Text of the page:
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Relay: A thermostat for distributed systems

Quickstart with a demo!

./bin/  # You must have Docker installed

Navigate your browser to:

http://<dockerip>:8080  # <dockerip> is probably $DOCKER_HOST or "localhost"

What problem does it solve?

Imagine I wish to manually manage the temperature of a room. I have a thermostat at one corner and a heater and/or cooler at the other, and let's say I wish to maintain a target temperature of 68 degrees. I decide on a simple rule: add heat to the room until the thermometer reaches 68 degress. There is a problem, though. Heat takes some time to appear on the thermometer. If I wait until the thermometer reads my target temperature, I drastically overheat the room. So I decide on another rule: slowly add heat to the room until it reaches the target temperature. After trying this out, I realize that the temperature in the room doesn't get above 60 degrees because it is apparently so cold outside that I'm not adding enough heat to counter-balance those effects.

It looks like I need a more sophisticated temperature regulating algorithm. This type of problem is often quite complex, and there is a field called Control Theory dedicated to problems like the ones that a thermostat solves.

How does this apply to distributed systems?

Distributed systems need thermostats everywhere! Perhaps you have a need to add workers in proportion to a queue size. Or in another scenario, you may need to add more aws nodes when there's a lot of work to do. Perhaps your grid scheduler needs to maintain a constant number of jobs running at a time, once per node, but the number of nodes is dynamic. You could use Relay to tune hyper-parameters for online machine learning algorithms. Can you think of any applications? If you can't, look at a couple timeseries and you'll come up with good ideas, and there is a good chance that Relay makes solving those quite a bit easier.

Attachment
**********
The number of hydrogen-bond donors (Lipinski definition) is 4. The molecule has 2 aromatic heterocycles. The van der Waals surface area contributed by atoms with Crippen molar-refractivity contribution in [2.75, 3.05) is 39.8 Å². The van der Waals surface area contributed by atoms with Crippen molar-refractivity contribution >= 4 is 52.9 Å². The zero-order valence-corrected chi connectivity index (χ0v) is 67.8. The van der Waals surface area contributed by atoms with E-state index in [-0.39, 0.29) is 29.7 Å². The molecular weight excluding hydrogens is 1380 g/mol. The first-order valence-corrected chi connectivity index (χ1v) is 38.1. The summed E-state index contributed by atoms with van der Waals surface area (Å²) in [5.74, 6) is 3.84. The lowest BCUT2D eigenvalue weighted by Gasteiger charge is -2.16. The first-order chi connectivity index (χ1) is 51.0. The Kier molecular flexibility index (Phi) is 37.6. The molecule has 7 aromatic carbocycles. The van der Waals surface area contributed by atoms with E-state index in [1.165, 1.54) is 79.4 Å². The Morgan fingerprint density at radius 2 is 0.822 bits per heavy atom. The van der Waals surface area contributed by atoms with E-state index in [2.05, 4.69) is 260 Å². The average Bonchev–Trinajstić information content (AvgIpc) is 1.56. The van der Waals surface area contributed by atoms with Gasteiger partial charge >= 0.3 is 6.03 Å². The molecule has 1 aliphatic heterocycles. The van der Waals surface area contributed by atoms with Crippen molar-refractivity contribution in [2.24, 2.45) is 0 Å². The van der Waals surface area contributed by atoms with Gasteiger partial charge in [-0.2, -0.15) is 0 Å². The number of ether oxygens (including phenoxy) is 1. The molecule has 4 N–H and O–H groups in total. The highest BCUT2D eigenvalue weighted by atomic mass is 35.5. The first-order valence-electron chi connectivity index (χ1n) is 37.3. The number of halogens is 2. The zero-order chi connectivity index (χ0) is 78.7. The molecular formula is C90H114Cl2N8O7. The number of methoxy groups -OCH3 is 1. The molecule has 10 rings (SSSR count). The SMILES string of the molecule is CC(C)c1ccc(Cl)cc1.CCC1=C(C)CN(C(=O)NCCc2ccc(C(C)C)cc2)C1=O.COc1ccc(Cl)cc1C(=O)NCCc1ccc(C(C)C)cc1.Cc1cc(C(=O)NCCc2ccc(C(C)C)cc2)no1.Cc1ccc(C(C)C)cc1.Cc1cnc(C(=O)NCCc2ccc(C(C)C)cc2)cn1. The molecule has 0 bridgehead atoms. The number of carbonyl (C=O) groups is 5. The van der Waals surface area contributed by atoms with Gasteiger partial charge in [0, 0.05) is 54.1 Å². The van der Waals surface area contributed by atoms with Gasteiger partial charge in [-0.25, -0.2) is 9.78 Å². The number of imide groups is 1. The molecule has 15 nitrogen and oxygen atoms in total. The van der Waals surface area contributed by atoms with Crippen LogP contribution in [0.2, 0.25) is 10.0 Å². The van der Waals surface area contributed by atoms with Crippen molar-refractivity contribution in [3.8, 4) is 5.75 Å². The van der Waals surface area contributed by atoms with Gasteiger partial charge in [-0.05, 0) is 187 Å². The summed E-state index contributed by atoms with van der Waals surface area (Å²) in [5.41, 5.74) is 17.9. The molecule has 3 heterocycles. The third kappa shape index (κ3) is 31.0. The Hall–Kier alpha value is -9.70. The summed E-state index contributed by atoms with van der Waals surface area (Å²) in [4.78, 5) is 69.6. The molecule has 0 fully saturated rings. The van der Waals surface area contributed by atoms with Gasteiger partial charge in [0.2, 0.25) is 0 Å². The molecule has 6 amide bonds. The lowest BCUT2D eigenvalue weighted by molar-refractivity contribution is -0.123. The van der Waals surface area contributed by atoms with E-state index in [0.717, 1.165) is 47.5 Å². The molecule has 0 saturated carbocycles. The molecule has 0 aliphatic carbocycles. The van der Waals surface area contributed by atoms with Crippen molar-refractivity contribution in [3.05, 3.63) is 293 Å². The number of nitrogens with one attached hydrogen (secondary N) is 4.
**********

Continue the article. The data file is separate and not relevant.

In general, Relay is a good candidate for any scenario where you find yourself looking at some metric and then responding to that metric by running some code or tweaking your system.

Background: A lesson on PID controllers

A PID controller is a mechanism that implements a control loop. A control loop leverages feedback from its previous decisions to make new decisions about what to do next. According to Wikipedia, "In the absence of knowledge of the underlying process, a PID controller has historically been considered to be the best controller."

PID controllers look at a metric, like room temperature over time, and represent it as three components. "P," the "proportional" term, defines the amount of error between the current metric value and the target value. (How far off is the temperature from the target temperature?). "I" and "D" look at the integral and derivative of the metric. The amount of "heating" or "cooling" a PID controller decides to add depends on a weighted sum of those three terms.

MV = K_p * P + K_i * I + K_d * D

    P = error between current value and target value
    I = integral of this error over time
    D = derivative of this error over time
    K_* - these are weights for the above

    MV = the amount of heat or cooling to add to the system

The challenge, in general, is to find the ideal weighting for the K_* terms.

Background: How does Relay solve this?

Relay is technically a modified PI controller. Specifically, K_p = 1, K_d * D = 0, and K_i is chosen according to a tuning algorithm. Given P, I, and an error history, the amount of heat or cooling to add (MV) is:

MV = P + K_i * I

    P = PV - SP .... (metric value - target) value at timestep i
    I = sum(P_hist) / len(P_hist) .... average value of P over time.
    K_i is defined below as a weighted sum of component frequencies.

The challenge in this problem is to answer the question: "At the current moment in time, how important is the history of errors?" Here's how Relay does this: